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EN2K8/EN3K7 The Novel Now: Reading the Novel in the 21st Century

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Module Credits: 15

Tutor(s): Prof Paulo de Medeiros

Term 2 2022-2023: tba

Office Hours (T2): tba

All information for the module currently on this site (later on Moodle).

The current reading list (2022-23) is set. Reading lists vary from year to year. Usually, two to three novels in the current list get changed for other ones. I welcome suggestionsLink opens in a new window from any student interested in the module for texts to include in future editions and will be listing them all hereLink opens in a new window as received.

Reading list for 2022-23 listed below and under Syllabus at the beginning of Term 3 (digital resources will be updated later).

Module Outline: 

The module aims to explore the contemporary novel. Texts are chosen from a changing array of novels from across the world, and published very recently. At its core is the notion of the contemporary and the interrelations between narrative and social, political and historical issues. The module complements the systematic study of the novel as a genre provided in two other modules: The European Novel and The Global Novel.

Pathway information (for students who enrolled on their course prior to 2019/20): [details of how the module fulfils pathway requirements if applicable]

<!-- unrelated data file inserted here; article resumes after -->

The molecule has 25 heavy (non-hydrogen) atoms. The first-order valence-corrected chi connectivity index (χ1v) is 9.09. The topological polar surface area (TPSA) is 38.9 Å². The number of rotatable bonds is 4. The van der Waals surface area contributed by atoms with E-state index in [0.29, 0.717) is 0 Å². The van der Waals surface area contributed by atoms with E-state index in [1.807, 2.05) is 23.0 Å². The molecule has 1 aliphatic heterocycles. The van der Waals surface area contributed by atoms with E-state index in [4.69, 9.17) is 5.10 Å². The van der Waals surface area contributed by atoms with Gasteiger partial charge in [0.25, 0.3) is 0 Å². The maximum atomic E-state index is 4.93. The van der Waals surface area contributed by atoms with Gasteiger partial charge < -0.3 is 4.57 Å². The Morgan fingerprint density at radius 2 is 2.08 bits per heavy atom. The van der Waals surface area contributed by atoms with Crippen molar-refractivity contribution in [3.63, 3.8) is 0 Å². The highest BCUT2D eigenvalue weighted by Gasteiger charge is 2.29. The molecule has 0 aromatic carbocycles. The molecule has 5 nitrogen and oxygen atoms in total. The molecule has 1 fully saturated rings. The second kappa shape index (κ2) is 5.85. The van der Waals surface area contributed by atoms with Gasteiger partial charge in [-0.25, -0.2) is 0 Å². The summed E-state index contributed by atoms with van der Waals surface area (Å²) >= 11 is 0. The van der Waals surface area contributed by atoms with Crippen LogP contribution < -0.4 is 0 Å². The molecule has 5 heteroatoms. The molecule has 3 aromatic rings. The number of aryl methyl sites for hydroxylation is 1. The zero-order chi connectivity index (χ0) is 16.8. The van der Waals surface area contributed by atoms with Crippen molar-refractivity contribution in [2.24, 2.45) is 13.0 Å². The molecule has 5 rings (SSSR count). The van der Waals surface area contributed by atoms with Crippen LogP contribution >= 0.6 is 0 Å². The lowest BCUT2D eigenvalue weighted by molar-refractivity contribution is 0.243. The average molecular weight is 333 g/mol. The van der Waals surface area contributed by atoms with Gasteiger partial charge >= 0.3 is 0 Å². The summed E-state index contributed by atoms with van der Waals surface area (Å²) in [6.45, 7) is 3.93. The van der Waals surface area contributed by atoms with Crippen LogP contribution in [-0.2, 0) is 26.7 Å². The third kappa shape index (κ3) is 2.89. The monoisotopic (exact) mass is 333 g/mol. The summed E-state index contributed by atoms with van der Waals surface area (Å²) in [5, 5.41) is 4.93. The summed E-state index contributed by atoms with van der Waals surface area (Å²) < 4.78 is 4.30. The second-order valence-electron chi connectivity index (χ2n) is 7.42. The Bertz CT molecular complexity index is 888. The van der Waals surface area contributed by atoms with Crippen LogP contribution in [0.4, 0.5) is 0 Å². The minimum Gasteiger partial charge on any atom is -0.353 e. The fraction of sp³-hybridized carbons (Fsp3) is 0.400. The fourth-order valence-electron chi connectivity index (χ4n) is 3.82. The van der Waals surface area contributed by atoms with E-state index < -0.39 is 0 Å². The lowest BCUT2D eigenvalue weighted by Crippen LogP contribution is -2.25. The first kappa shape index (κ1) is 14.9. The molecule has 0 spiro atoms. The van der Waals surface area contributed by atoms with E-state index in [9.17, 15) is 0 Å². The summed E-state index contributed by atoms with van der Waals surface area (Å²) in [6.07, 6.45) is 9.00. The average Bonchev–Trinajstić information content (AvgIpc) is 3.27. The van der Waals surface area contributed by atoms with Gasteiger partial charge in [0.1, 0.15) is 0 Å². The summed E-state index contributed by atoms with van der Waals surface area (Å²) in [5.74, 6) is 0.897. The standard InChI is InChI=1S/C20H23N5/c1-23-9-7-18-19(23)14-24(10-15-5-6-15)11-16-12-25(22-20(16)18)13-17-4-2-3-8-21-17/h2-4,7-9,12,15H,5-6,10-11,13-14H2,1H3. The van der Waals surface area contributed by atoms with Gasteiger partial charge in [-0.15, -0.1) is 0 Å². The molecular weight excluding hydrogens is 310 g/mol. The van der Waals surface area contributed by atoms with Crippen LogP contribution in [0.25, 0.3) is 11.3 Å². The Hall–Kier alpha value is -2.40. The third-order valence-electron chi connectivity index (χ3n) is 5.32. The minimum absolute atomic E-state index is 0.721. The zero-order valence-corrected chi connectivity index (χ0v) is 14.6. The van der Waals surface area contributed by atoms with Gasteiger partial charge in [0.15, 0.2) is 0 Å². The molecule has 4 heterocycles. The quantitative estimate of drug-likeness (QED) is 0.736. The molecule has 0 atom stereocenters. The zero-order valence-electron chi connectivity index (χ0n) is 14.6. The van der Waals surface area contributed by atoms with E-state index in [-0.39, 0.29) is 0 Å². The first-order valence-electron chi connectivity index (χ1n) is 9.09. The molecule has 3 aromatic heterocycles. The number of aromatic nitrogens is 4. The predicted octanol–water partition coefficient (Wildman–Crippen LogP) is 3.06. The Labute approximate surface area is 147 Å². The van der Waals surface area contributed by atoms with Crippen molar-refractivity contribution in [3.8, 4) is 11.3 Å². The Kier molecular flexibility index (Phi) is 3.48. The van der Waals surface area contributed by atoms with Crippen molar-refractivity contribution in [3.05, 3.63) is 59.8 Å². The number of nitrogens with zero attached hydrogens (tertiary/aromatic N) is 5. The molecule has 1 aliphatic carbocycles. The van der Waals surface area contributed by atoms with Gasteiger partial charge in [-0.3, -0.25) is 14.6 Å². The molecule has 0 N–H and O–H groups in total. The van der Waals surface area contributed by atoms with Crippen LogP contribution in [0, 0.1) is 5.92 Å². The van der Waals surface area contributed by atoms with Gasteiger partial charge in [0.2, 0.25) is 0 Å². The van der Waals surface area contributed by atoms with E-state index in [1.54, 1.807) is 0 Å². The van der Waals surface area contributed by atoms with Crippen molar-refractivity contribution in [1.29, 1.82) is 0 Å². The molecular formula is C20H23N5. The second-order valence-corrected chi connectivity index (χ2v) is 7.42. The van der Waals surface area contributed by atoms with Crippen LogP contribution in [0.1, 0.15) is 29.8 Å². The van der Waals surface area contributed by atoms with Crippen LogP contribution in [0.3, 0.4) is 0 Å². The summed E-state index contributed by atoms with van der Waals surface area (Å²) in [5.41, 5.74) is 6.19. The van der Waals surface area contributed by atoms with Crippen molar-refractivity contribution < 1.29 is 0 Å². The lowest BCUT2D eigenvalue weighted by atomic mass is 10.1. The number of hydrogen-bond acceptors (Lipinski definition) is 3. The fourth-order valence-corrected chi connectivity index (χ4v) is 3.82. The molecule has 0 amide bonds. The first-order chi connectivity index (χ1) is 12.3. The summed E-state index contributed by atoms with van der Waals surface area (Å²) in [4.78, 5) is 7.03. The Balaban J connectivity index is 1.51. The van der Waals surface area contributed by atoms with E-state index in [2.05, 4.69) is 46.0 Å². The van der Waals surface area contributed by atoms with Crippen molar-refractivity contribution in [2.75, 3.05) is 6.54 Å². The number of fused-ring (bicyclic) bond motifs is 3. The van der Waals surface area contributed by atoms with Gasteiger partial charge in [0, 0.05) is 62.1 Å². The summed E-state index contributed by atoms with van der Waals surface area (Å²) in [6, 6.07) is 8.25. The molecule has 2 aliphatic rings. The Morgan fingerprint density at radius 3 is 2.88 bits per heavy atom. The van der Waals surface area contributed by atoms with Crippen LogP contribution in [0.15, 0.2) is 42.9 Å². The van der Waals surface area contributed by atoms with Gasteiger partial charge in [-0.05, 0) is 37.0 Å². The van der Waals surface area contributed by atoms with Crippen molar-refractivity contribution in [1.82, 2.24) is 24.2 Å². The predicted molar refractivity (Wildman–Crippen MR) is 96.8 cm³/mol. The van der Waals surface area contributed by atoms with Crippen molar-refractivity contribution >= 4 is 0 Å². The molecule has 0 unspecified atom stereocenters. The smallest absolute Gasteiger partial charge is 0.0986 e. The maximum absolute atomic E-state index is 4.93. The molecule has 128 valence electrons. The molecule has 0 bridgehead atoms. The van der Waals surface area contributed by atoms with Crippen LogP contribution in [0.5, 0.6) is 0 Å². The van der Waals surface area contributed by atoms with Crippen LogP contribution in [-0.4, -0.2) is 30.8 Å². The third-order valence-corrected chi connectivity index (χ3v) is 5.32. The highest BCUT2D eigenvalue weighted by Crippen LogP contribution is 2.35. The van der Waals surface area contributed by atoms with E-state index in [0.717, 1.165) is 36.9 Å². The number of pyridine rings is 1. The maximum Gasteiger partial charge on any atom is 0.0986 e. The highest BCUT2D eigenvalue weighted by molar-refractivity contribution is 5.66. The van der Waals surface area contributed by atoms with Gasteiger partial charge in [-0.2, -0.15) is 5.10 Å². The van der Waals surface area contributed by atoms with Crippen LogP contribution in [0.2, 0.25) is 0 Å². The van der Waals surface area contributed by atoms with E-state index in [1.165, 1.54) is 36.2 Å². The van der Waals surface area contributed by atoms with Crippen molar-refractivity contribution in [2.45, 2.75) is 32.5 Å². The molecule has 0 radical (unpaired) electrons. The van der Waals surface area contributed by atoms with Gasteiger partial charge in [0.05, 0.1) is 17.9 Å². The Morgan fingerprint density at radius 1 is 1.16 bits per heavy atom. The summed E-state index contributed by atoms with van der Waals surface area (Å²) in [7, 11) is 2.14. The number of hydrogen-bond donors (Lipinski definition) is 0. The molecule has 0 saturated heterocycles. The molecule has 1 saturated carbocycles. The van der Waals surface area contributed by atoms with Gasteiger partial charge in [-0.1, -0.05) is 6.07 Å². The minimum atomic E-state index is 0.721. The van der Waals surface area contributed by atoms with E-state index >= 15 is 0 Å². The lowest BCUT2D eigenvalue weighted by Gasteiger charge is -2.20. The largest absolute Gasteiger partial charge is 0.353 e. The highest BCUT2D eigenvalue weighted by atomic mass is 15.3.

Syllabus

Reading List: Digital ResourcesLink opens in a new window. (currently still 2021-22, will be updated before module starts)

Background reading (please prepare before the first seminar)

Terry Eagleton, 'What Is a Novel?' Link opens in a new window(first chapter of The English Novel, pp. 1-21)

Subject to changes every year

Reading List for 2022-2023 (please prepare the reading before the seminar)

Week 1: Jenny Erpenbeck. The Book of Words. 2004. [Germany]

Week 2: Olga Tokarczuk. Drive Your Plow Over the Bones of the Dead. 2009. [Poland]

Week 3: Djaimilia Pereira de Almeida. That Hair. 2015. [Portugal]

Week 4: Max Porter. Grief Is the Thing with Feathers. 2016. [UK]

Week 5: Emily Strout. My Name is Lucy Barton. 2016. USA

Week 6: Reading week

Week 7: Jesmyn Ward. Sing, Unburied, Sing. 2017. [USA]

Week 8: Kazuo Ishiguro. Klara and the Sun. 2020. [UK]

Week 9: Damon Galgut. The Promise. 2021. [South Africa]

Week 10: Eloghosa Osunde. Vagabonds! 2022. [Nigeria]

Assessment

1 3000 Words Essay (EN2K8)

1 3500 Words Essay and 1 individual handout and presentation (EN3K7)

Objectives and outcomes: By the end of this module you should be able to

  1. Critically analyse novels from a range of theoretical perspectives
  2. Demonstrate an understanding of the novel’s relationship to key political and social issues affecting contemporary society
  3. Demonstrate knowledge of how the novel has been conceptualized and received in the 21C
  4. Compare and select different theoretical methods of cultural and political analysis (to be demonstrated through the class presentation and final essay).
  5. Research and construct a convincing argument, drawing on appropriate resources (to be demonstrated through the final essay)
  6. Demonstrate detailed knowledge of the major critical approaches studied in the module (world-systems theory, memory studies, critical theory, and genre theory)